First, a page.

IO So you would say a system governs everything in the design? How does this play a role in your work?

KK It’s not really like that. Instead of it being the golden rule, the system serves as a road map for our clients to see the brand’s design direction. How a consistent system of grids, layout and typography frames the language that the brand communicates to the end user. It is a frame of reference to illustrate the concept and the message.

IO What do you see as crucial in graphic design?

KK Not to be wasteful. In terms of superfluous design or ideas that pollute the environment and do not benefit society in general.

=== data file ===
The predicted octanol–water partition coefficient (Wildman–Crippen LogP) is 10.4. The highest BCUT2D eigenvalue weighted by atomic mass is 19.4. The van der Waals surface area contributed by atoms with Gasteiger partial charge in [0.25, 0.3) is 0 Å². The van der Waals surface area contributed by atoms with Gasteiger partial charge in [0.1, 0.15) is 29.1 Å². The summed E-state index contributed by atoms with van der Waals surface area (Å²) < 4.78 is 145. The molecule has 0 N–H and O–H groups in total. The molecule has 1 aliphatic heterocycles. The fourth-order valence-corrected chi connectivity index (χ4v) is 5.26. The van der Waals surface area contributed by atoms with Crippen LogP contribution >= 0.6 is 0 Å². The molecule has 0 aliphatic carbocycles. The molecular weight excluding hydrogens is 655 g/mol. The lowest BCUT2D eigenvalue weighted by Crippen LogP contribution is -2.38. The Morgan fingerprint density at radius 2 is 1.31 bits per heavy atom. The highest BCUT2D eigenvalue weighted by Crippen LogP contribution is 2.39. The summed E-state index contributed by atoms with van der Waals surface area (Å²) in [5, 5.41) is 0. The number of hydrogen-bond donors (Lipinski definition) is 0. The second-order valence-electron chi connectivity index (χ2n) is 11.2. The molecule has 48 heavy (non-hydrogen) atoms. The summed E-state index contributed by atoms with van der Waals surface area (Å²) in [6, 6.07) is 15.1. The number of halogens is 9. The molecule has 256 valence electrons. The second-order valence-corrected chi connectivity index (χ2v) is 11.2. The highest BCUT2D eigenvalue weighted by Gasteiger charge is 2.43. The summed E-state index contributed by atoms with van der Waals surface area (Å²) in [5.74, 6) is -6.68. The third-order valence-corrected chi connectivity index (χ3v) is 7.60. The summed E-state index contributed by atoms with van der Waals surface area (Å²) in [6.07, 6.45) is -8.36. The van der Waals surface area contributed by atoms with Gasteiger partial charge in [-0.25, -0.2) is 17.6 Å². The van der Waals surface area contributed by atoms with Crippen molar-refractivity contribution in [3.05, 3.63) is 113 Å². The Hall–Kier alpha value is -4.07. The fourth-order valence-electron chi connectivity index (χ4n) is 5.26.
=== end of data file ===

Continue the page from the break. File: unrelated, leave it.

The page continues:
IO Are hierarchies important in your work and collaborations?

KK No, we believe in the designer and client round-table collaborative spirit where ideas are heard, targets met, and budgets projected.  


IO Are there rituals to the design process?

KK I cannot work in silence. Therefore, I always have to have music on while I work.  

IO What would be the process of finding ideas at work?

KK It usually happens during our conversation with the client. I often have the idea as the client explains the significance of the product in hand. The whats and whys that drive the product to exist in society. As a graphic designer, I believe we have the gift of communicating/turning intangible ideas into concrete words and symbols. So, while I’m listening to the clients, those images just playfully form in my mind.

IO And how do you work out the ideas?